We are currently focusing on conference and convention anti-harassment policies.
Comic-Con International’s dense crowds, Bacchanalian atmosphere and mask-wearing anonymity make it prime territory for misbehavior, according to both men and women who have attended the event many times. Here, and at other similar events around the country, convention-goers have been known to grope, stalk and take “upskirt” photos with impunity. The behavior is so common that there is even a term for it: Creeping at a con.
But as San Diego’s annual convention opens Thursday, a backlash is brewing. One prominent science fiction author is holding his event away from the official Convention Center site to protest what he calls lax anti-harassment policies. And a group calling itself Geeks for CONsent submitted a petition with 2,500 signatures calling on organizers to post signs in the convention halls detailing its anti-harassment policies. It also wants convention volunteers to get training on how to respond to harassment reports.
You may notice that a lot of things happen to do with sexism on the internet. Sometimes someone has done a sexist thing and people are talking about it. Sometimes someone has written an article about the time they experienced sexism and other people are having feelings about it. Sometimes a particular woman or women is being harassed on Twitter and you are witnessing it.
As you know, sexism is bad, and when bad things happen, you might have feelings about it too. But how can you help? What should be done? Here is a guide[.]
From their announcement:
For various reasons, Bass Coast Festival is banning feathered war bonnets, or anything resembling them, onsite. Our security team will be enforcing this policy.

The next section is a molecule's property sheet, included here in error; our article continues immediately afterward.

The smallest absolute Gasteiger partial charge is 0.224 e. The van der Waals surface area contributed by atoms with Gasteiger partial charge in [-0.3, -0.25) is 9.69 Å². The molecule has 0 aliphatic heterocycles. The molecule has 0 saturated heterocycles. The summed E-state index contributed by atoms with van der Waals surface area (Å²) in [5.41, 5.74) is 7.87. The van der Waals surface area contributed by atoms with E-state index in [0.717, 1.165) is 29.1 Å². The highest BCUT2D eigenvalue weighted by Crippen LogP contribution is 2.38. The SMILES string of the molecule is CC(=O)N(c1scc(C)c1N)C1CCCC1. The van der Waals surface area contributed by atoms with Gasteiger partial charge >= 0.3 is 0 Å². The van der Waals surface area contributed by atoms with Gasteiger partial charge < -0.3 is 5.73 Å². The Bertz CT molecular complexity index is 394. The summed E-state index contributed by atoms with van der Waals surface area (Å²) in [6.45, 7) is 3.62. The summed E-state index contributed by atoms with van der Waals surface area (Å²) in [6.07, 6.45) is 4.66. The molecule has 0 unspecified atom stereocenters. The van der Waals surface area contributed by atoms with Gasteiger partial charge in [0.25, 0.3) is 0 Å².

We understand why people are attracted to war bonnets. They have a magnificent aesthetic. But their spiritual, cultural and aesthetic significance cannot be separated.
Bass Coast Festival takes place on indigenous land and we respect the dignity of aboriginal people. We have consulted with aboriginal people in British Columbia on this issue and we feel our policy aligns with their views and wishes regarding the subject. Their opinion is what matters to us.
In the wake of VidCon, and as more and more women start speaking up about the harassment they face online, it’s time to start realizing that our narrative of progress is deeply flawed. Things aren’t getting better for women on the Internet; they’re deteriorating and ignoring the problem amounts to being complicit in it.
Well, it’s been quite a weekend. In the past 24 hours, I have been subjected to a stream of vile sexist and anti-semitic abuse on Twitter and elsewhere. This has become a normal part of my life as a person who dares to write in public whilst being both female and left-wing, but this weekend it’s been particularly full on. Rape fantasies and pictures of dead children were coming faster than I could block individual users. In the end I had to step away from the internet, which was a pain because I need the internet to work.
Content warning: This post contains graphic language, slurs and triggering content
This article is heartbreaking. And true.
There is a reason I throttled back on doing a lot of creative gaming content a few years ago. And why I still avoid taking some jobs in the gaming world when they’re offered to me. And why, when we have a female host on any of our Geek and Sundry gaming shows, we have to monitor the comments on YouTube extra, to remove the many comments that are offensive and pollute our community’s spirit of equality. Because I hate that shit.
There is an endemic acceptance in the gamer world that “well, it comes with the territory” when a woman receives threats and harassment and the hateful anonymous internet dialogue is focused on her body and whether they would “do” her or not. I don’t know why this became okay. It’s a vocal minority that has been given way too much power over the industry dialogue, and I am so happy to see more and more articles like this shining the light on what reasonable gamer men and women have been conned into accepting as a given.
NOTHING is a given in this world. And frankly, it taints the art form we so love and keeps it back from becoming more respected and more diverse to not at least TRY to fight it. Gaming deserves more than complacency in this area.